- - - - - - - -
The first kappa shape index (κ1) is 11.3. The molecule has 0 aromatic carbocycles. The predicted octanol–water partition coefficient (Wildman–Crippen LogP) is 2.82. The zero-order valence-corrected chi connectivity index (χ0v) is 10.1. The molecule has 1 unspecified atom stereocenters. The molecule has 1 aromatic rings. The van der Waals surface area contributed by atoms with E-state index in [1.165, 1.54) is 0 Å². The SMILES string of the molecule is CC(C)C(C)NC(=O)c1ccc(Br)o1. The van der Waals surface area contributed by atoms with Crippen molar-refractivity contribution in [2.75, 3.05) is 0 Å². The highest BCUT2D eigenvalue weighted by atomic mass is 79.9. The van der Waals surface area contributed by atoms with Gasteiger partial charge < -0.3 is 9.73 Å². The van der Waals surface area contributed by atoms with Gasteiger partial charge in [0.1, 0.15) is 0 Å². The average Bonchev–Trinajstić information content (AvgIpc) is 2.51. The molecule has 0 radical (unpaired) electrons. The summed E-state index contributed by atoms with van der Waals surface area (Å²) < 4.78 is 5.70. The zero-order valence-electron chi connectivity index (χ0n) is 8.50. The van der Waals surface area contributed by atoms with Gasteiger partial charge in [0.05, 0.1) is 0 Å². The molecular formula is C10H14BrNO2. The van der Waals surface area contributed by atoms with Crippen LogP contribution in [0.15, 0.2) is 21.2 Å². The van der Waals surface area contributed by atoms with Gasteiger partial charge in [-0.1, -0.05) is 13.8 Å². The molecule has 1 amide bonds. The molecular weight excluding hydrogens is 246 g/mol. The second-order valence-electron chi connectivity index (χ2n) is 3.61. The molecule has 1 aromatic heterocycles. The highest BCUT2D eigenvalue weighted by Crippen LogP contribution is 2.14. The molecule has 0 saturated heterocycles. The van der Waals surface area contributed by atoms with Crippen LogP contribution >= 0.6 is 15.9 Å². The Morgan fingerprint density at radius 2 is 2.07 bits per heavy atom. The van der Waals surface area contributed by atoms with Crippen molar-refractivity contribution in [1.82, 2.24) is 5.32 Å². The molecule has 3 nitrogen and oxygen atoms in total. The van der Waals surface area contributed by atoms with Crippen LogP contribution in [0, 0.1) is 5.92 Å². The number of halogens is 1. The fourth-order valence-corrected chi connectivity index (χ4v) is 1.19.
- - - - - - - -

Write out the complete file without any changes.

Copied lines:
The first kappa shape index (κ1) is 11.3. The molecule has 0 aromatic carbocycles. The predicted octanol–water partition coefficient (Wildman–Crippen LogP) is 2.82. The zero-order valence-corrected chi connectivity index (χ0v) is 10.1. The molecule has 1 unspecified atom stereocenters. The molecule has 1 aromatic rings. The van der Waals surface area contributed by atoms with E-state index in [1.165, 1.54) is 0 Å². The SMILES string of the molecule is CC(C)C(C)NC(=O)c1ccc(Br)o1. The van der Waals surface area contributed by atoms with Crippen molar-refractivity contribution in [2.75, 3.05) is 0 Å². The highest BCUT2D eigenvalue weighted by atomic mass is 79.9. The van der Waals surface area contributed by atoms with Gasteiger partial charge < -0.3 is 9.73 Å². The van der Waals surface area contributed by atoms with Gasteiger partial charge in [0.1, 0.15) is 0 Å². The average Bonchev–Trinajstić information content (AvgIpc) is 2.51. The molecule has 0 radical (unpaired) electrons. The summed E-state index contributed by atoms with van der Waals surface area (Å²) < 4.78 is 5.70. The zero-order valence-electron chi connectivity index (χ0n) is 8.50. The van der Waals surface area contributed by atoms with Gasteiger partial charge in [0.05, 0.1) is 0 Å². The molecular formula is C10H14BrNO2. The van der Waals surface area contributed by atoms with Crippen LogP contribution in [0.15, 0.2) is 21.2 Å². The van der Waals surface area contributed by atoms with Gasteiger partial charge in [-0.1, -0.05) is 13.8 Å². The molecule has 1 amide bonds. The molecular weight excluding hydrogens is 246 g/mol. The second-order valence-electron chi connectivity index (χ2n) is 3.61. The molecule has 1 aromatic heterocycles. The highest BCUT2D eigenvalue weighted by Crippen LogP contribution is 2.14. The molecule has 0 saturated heterocycles. The van der Waals surface area contributed by atoms with Crippen LogP contribution >= 0.6 is 15.9 Å². The Morgan fingerprint density at radius 2 is 2.07 bits per heavy atom. The van der Waals surface area contributed by atoms with Crippen molar-refractivity contribution in [1.82, 2.24) is 5.32 Å². The molecule has 3 nitrogen and oxygen atoms in total. The van der Waals surface area contributed by atoms with Crippen LogP contribution in [0, 0.1) is 5.92 Å². The number of halogens is 1. The fourth-order valence-corrected chi connectivity index (χ4v) is 1.19.